Interviewing Essentials Day 4: The Final Master List

This evening was our Interviewing Essentials class’ last meeting, so we did the best thing I could think of to finish off such a bullet-speed class: we made a master list.

A master list that I now transcribe here:

  • Be yourself in interviews and be interested as a human being.
  • Don’t apologize for doing an interview — believe that your story has value and that you’re doing your job.
  • Be succinct and clear when asking for an interview.
  • Do two interviews (if possible): use the first to get background information, then take a few days to get your thoughts straight and come back for a second interview to dive deeper into the story/subject.
  • If not entirely interested in the subject, “act as if” you are, and you’ll eventually become interested.
  • Don’t be afraid to ask abstract “feelings” questions.
  • Watch people in action and moments to go beyond what a verbal interview can give you.
  • Be prepared but not predetermined.
  • Flattering and stupidity can actually be very helpful in getting a source to open up.
  • Explain the context of what you’re doing at the beginning of the interview.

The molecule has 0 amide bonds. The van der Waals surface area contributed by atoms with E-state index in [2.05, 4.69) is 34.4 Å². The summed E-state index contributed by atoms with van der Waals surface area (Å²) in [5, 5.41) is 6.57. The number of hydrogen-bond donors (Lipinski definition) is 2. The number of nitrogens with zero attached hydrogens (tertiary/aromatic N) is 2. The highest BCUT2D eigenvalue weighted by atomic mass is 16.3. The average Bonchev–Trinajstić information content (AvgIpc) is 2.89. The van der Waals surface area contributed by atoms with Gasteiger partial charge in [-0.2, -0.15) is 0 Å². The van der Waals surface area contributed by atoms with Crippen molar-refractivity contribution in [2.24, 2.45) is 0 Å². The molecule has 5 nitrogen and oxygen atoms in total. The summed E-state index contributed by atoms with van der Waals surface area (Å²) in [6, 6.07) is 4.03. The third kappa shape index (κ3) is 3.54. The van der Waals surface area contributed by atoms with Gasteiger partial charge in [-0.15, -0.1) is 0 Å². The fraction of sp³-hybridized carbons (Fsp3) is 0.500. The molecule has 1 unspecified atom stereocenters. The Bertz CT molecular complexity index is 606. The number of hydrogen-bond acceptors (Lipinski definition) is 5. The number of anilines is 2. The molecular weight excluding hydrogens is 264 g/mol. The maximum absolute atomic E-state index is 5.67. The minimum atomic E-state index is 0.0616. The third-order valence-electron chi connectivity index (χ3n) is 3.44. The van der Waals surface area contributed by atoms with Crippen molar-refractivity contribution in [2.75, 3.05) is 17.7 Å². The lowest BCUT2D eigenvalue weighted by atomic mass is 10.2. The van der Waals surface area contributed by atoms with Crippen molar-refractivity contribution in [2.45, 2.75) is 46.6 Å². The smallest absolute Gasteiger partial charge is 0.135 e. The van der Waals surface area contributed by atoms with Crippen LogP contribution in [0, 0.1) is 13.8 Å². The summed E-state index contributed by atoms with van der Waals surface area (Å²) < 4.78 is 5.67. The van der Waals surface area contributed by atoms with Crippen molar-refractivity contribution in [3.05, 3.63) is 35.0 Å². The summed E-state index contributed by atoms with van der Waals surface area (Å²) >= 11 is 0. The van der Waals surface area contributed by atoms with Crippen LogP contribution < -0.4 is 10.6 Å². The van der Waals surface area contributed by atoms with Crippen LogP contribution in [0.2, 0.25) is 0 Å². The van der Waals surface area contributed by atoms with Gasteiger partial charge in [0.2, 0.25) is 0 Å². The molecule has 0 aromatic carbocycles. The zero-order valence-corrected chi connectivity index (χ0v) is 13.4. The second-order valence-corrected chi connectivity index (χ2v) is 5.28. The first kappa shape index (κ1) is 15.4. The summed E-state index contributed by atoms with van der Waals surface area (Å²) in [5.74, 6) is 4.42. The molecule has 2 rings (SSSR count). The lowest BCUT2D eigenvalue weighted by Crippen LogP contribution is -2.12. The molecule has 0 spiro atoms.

• Physical artifacts are a Godsend in getting a source to talk (I learned this in my interview at the Rock Bottom Comic Store).
  • You don’t always have to save the tough questions for last; sometimes it’s best to clear the air when both you and the source know a topic is going to be hard to talk about.
  • Slow down the interview.
  • Don’t ask compound-complex questions; keep phrasing simple.
  • Reflecting back to answers is a good thing! It slows down the interview and signals that you’re listening. Do this especially when interviewing sources in specialty fields.
  • Don’t put your words in someone’s mouth.
  • Remember that you advocate the truth of the story, not the source, but sometimes that’s the same thing (you advocate the story AND the source).
  • Be frank and offer context when approaching rough questions.
  • Know how to handle on-the-record and off-the-record policies and how to explain it clearly to your source so they understand the legal implications of talking to you.
  • Treat everyone with dignity.

So that’s it. That’s the master list of  what I’ve learned. I wish I could encapsulate every single story Jacqui Banaszynski told us and everything I learned through my interviews, but that would take an entire book.

Oh, look. A book written partially by Jacqui Banaszynski.

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